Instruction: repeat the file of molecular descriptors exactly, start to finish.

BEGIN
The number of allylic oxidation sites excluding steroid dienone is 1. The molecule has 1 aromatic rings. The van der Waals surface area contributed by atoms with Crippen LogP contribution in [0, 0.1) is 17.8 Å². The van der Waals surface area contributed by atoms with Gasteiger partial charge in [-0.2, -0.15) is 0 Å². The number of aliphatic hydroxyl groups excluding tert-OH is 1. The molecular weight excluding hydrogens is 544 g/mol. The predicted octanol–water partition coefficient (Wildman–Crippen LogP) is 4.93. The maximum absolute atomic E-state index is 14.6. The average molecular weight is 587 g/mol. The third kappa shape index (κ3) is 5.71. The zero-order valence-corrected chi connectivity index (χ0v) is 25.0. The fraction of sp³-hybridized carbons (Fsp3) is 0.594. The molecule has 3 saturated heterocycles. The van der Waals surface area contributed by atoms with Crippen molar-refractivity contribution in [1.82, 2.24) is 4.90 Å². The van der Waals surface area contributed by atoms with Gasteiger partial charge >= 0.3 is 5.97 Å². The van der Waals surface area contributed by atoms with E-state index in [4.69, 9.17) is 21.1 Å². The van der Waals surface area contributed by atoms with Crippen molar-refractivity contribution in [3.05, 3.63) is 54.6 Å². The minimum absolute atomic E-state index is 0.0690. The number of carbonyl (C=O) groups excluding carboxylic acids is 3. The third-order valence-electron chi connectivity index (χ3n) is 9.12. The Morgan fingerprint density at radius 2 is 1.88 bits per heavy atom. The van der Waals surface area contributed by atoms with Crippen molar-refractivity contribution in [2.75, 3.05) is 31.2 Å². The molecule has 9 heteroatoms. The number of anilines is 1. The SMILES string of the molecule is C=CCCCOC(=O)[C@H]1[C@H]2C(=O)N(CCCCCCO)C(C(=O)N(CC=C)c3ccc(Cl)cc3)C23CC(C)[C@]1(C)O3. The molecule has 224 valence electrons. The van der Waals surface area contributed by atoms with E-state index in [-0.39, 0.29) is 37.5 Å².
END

The number of allylic oxidation sites excluding steroid dienone is 1. The molecule has 1 aromatic rings. The van der Waals surface area contributed by atoms with Crippen LogP contribution in [0, 0.1) is 17.8 Å². The van der Waals surface area contributed by atoms with Gasteiger partial charge in [-0.2, -0.15) is 0 Å². The number of aliphatic hydroxyl groups excluding tert-OH is 1. The molecular weight excluding hydrogens is 544 g/mol. The predicted octanol–water partition coefficient (Wildman–Crippen LogP) is 4.93. The maximum absolute atomic E-state index is 14.6. The average molecular weight is 587 g/mol. The third kappa shape index (κ3) is 5.71. The zero-order valence-corrected chi connectivity index (χ0v) is 25.0. The fraction of sp³-hybridized carbons (Fsp3) is 0.594. The molecule has 3 saturated heterocycles. The van der Waals surface area contributed by atoms with Crippen molar-refractivity contribution in [1.82, 2.24) is 4.90 Å². The van der Waals surface area contributed by atoms with Gasteiger partial charge >= 0.3 is 5.97 Å². The van der Waals surface area contributed by atoms with E-state index in [4.69, 9.17) is 21.1 Å². The van der Waals surface area contributed by atoms with Crippen molar-refractivity contribution in [3.05, 3.63) is 54.6 Å². The minimum absolute atomic E-state index is 0.0690. The number of carbonyl (C=O) groups excluding carboxylic acids is 3. The third-order valence-electron chi connectivity index (χ3n) is 9.12. The Morgan fingerprint density at radius 2 is 1.88 bits per heavy atom. The van der Waals surface area contributed by atoms with Crippen molar-refractivity contribution in [2.75, 3.05) is 31.2 Å². The molecule has 9 heteroatoms. The number of anilines is 1. The SMILES string of the molecule is C=CCCCOC(=O)[C@H]1[C@H]2C(=O)N(CCCCCCO)C(C(=O)N(CC=C)c3ccc(Cl)cc3)C23CC(C)[C@]1(C)O3. The molecule has 224 valence electrons. The van der Waals surface area contributed by atoms with E-state index in [-0.39, 0.29) is 37.5 Å².